Which is the better option: Suzuki Smash Carb or Fi?

Find out how the Suzuki Smash Carburetor stacks up against the Smash Fi

Which is the better option: Suzuki Smash Carb or Fi?

Suzuki has expanded its Smash lineup last year with the addition of a fuel-injected (Fi) variant to accompany the carburetor-equipped model. On that note, many motorcycle buyers are asking which of the two trims would best suit their needs.

Suzuki Smash FI

That said, we take a quick look at the two Suzuki Smash offerings to find out whether the carb-type or the Fi variant would come out on top.

Exterior

The Suzuki Smash Carburetor boasts a modern minimalist appeal. At its fore is a rather plain cowling with a standard headlamp. Underneath it is its front fairings that feature two turn signals. Further below is an oil-damped, coil spring-equipped, telescopic suspension with either a 17-inch magwheel or spoked wheel wrapped in 70/90 tires.

Suzuki Smash Carb

On its sides are fairings with just the right amount of contours and aggressive lines. It also gets metal step bars and a comfortable saddle. The space in between the front fork and the utility box offers a good amount of luggage area, which is probably why it’s one of the top choices for many delivery riders in the country.

The rear end of the Suzuki Smash Carburetor offers a flashy taillamp cluster with the brake lamp tucked in with the turn signal lights. It has a decent grab bar and a plastic rear fender that houses dual shock absorbers with a swing arm-type suspension that is also oil-damped and with coil springs. The setup is accompanied by a 17-inch wheel (either mags or spoked) with 80/90 rubber.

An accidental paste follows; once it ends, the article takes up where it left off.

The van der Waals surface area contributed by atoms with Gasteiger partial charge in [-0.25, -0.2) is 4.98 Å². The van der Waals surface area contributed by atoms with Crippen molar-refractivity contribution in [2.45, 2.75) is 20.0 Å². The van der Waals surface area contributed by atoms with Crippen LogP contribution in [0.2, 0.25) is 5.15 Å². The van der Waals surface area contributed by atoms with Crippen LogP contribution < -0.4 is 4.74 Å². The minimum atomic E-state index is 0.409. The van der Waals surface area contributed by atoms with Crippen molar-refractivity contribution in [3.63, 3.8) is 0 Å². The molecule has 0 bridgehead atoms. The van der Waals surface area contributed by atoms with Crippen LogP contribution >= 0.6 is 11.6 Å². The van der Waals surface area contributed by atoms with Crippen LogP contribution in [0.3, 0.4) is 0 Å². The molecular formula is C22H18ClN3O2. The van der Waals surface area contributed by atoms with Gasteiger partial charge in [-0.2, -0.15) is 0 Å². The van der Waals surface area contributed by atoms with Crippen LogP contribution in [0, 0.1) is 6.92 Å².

Suzuki Smash Fi from Suzuki PH

As for the Suzuki Smash Fi, it has a more modern appearance thanks to the abundance of sharp angles and straight lines. At the front is a cowling that holds a brighter headlight with a wider range. Meanwhile, the front turn signals are mounted on the front panels. In addition, the Suzuki Smash Fi has a fascia with a honeycomb grille design — pretty much like what we see on cars. Like the Suzuki Smash Carburetor, it also gets a 17-inch wheel at the front, which can also be had in magwheel or spoked design. It is shod in 70/90 tires.

To the flanks of the Suzuki Smash Fi are fairings that also share the same angular design. Nevertheless, the seat as well as the step bars are virtually identical to its carb-type counterpart.

At the back the Suzuki Smash Fi offers a more simple lighting arrangement — albeit still clustering the turn signals and the brake lamp. It also gets a rear fender that houses a swing arm-type suspension setup with coil springs that are oil-damped. It is complemented by a 17-inch wheel with 80/90 tires.

Other features

The Suzuki Smash Carburetor has a 4.3-liter fuel tank, an instrument cluster with a design inspired by sports watches, and rounded side mirrors.

On the other hand, the Suzuki Smash Fi packs a more modern instrument cluster with a highly visible sporty meter, and likewise wears rounded side mirrors.

Engine

Powering the Suzuki Smash Carburetor is a 113 cubic centimeter (cc) engine that dishes out as much as 8.5 horses with 9.0 Newton-meters (Nm) of torque.

Meanwhile, the Suzuki Smash Fi generates 9.2 horsepower and 9.10Nm of torque with its similarly-sized 133cc powerplant.

Final thoughts

The Suzuki Smash Carburetor’s advantage lies in its ability to allow riders to easily replace, maintain, and tweak the bike without breaking the bank. Carburetors are relatively easy to configure and are usually cheap, making them the go-to choice for those looking for a simple and straightforward ride.

However, the Suzuki Smash Fi offers its owners better performance and a more fuel-efficient setup. On that note, it has been selected by riders who value these features.

Photos from Suzuki Philippines and Ruben Manahan IV

Also read:

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